Key Milwaukee

July 2013

An A-Z visitors guide to Milwaukee Wisconsin. Sponsored by Key Magazine Milwaukee, Wisconsin

Issue link:

Contents of this Issue


Page 37 of 79

Lynden Sculpture Garden offers art amid nature THE LYNDEN SCULPTURE GARDEN, 2145 W. Brown Deer Rd, offers a family-friendly art experience just north of downtown in River Hills. Samuel Buri, Des Vaches: Mo, Ni, Que Formerly the Bradley Sculpture Garden, the 40-acre grounds were previously open to the public on very limited occasions. The sculpture garden offers a unique experience of art in nature through a collection of more than 50 monumental sculptures sited across park, lake and woodland. Through Oct. 2, the sculpture garden is open to art and nature lovers of all ages from 10 a.m.-5 p.m. Monday, Tuesday, and Friday; 10 a.m.-7:30 p.m. Wednesday and noon-5 p.m. Saturday and Sunday and closed Thursday. A picnic area and bike racks help make this a destination for fun family outings as well as an eye-opening artistic experience. Special events are planned throughout the year and there are special exhibits on view in the onsite galleries and on the grounds. Day memberships are $9 for adults and $7 for students, seniors, active military and children aged 6-17. Annual memberships also are available. Children under 6 are admitted free with an adult. Docent-led tours of the sculpture collection are Sundays at 2:30 p.m. Admission that includes the tour is $12 for adults and $8 reduced. Reservations for Sunday tours are online or 414-446-8481. Aldo Calo, Tensione The sculpture garden is owned and operated by the Bradley Family Foundation. The Lynden house and grounds were purchased in 1927 by industrialist Harry Bradley of the Allen-Bradley Company and his wife, Peg Bradley. The Bradleys retained the Chicago landscape architects William Langford and Theodore Moreau to transform the flat farmland, with its small farmhouse and barn, into an English country garden. Further plans to construct a botanical garden on the site were derailed by the outbreak of World War II. From 1962-1978, Peg Bradley—already an experienced art collector—began collecting the contemporary monumental sculptures that secured Lynden's international reputation. The collection includes sculptures by Alexander Archipenko, Henry Moore, Barbara Hepworth, Clement Meadmore, Marta Pan, Tony Smith, Mark di Suvero and many others. Children explore the edge of a pond at Lynden. 38 Public spaces include a conference room, large classroom/studio, gallery and glassed-in function space overlooking the large patio. The renovated residence is available as a conference and retreat center, and for event rentals. For info call 414-446-8794 or visit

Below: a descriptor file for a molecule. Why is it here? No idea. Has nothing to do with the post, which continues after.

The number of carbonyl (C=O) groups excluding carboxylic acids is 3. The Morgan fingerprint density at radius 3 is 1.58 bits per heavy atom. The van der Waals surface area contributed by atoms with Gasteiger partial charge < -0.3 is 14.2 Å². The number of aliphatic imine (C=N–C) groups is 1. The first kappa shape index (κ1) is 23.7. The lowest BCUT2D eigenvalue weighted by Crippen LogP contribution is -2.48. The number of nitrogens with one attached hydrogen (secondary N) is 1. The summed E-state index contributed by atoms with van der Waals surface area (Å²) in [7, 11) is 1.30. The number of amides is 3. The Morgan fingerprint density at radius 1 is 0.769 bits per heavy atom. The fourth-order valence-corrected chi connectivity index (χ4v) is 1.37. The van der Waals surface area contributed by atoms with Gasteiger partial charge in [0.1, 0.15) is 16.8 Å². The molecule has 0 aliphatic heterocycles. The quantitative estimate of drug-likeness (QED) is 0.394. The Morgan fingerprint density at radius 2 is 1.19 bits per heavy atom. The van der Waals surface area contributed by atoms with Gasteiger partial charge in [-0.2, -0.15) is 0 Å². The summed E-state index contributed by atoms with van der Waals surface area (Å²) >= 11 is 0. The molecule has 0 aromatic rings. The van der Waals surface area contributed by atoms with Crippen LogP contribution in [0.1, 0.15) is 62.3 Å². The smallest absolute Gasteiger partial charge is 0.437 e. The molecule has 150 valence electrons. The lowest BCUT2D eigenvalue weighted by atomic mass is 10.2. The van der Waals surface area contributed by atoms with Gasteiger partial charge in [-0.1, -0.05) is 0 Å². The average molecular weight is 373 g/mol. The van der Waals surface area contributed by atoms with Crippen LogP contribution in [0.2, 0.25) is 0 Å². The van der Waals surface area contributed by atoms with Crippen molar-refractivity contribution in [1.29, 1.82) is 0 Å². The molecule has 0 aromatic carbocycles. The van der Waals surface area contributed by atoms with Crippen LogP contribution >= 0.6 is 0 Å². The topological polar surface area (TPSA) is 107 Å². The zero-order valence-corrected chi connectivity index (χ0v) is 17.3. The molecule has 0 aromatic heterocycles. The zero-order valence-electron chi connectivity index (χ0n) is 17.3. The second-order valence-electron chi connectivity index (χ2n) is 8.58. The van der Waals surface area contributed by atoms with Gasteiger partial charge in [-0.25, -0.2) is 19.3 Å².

Articles in this issue

Links on this page

Archives of this issue

view archives of Key Milwaukee - July 2013